I am sure someone can shoot an email to the Reuters Beirut Bureau Photo Editor, to alert them and get an answer, if the building is even still there. It is our job as journalists to bring these things up. Its a sad day if the accusations are indeed true. I’ve seen some truly moving images from this conflict. Ones that evoke anger and a deep sense of sadness. I can’t imagine why, with all the horror, violence and destruction happening in Lebanon, a photojournalist would feel the need to spend the time doctoring a bad photograph when it is very evident that there are truly moving images that convey the absurdity of this war being taken everyday.
Every morning, I pick up a copy of the LA Times, and see the outstanding work of their photographers are doing on both sides of the border. It obvious to me that there are moving pictures to be made there, if photographers would spend less time doctoring bad pictures in photo shop, and more time walking the streets of the cities of Lebanon.
I’ve written to Reuters asking them to respond. Will let you know if I hear back.
You can write them, too. Contact info here.
A trip down MSM Photo Doctors’ and Stage Managers’ lane:
And this National Journal piece, “Real or Fake,” on war photography is definitely worth a re-read:
Thanks to digital technology, the wars in Iraq and Afghanistan are the most photographed in history. Photographers with digital cameras have provided, almost instantaneously, an enormous flood of accurate, dramatic, and even shocking images to people around the world. But the daily downloads of news photos include some that are staged, fake, or so lacking in context as to be meaningless, despite the Western media’s best efforts to separate the factual from the fictional…
…Asked for comment on the whole subject of suspect images, photo directors from several U.S. publications said they do indeed worry about the reliability of images distributed by photo agencies, even the most respected ones. But they also said they want and need to trust the agencies and distributors, which include AFP, the Associated Press, Reuters, and Getty Images. In normal practice, photo directors receive a stream of digital images from the photo agencies, select the best of them, and then present them to editors, who decide which photographs to publish.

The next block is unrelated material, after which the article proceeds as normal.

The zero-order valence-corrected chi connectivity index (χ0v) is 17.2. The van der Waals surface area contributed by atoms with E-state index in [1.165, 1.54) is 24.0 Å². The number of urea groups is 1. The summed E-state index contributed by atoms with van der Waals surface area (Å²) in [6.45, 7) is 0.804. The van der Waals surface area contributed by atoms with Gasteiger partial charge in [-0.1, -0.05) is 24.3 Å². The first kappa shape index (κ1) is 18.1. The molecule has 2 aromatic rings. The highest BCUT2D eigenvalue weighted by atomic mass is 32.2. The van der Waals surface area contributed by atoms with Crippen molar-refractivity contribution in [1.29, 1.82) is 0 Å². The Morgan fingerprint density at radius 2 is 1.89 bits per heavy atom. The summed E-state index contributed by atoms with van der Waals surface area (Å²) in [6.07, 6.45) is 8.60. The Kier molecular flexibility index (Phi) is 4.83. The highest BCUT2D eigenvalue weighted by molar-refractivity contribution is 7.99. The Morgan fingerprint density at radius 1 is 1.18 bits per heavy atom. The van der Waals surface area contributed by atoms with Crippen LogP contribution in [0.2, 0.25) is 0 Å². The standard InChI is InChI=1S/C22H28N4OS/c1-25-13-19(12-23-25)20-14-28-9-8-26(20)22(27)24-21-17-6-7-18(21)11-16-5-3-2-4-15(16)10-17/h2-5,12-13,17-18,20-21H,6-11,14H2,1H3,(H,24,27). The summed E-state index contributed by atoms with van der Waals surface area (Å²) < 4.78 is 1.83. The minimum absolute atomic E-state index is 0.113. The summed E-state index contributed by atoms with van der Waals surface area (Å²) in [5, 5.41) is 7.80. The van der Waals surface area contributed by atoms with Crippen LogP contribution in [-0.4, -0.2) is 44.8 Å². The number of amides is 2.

Photo editors for news publications say that, regardless of the subject matter, they routinely watch for flawed photos and inaccurate captions, and they catch many. But wartime conditions exacerbate these quality-control problems…
For photo editors, new pressures to get it right are coming from Internet bloggers who collect and post critical comments from ordinary citizens and also from niche experts who may have intimate knowledge of the local culture, the U.S. military, or the particular news event in question, [Joe Elbert, The Washington Post’s managing editor for photography] said. “We in the mainstream media have always decided what [images] we want to push out, but now people are disagreeing and questioning accuracy,” he said. “This is really confounding the mainstream media.”
…David Schlesinger, the London-based global managing editor for Reuters, said, “We try to tell the story, so the more [that] people are playing to the camera, the less it is the real story. There is a line where it is difficult to tell, but we try to tell the story straight in pictures, so we don’t pose photos.”
Yes, but what about clone-stamping?
Allah pulls out his Photoshop tools and demonstrates a two-minute digital smoke-blowing job:
And here’s the result when Allah cleaned up the duplicate smoke:
Dan Riehl does his own Reuters Photoshopping.
Another guy with an expert graphic eye, Jeff Harrell, weighs in: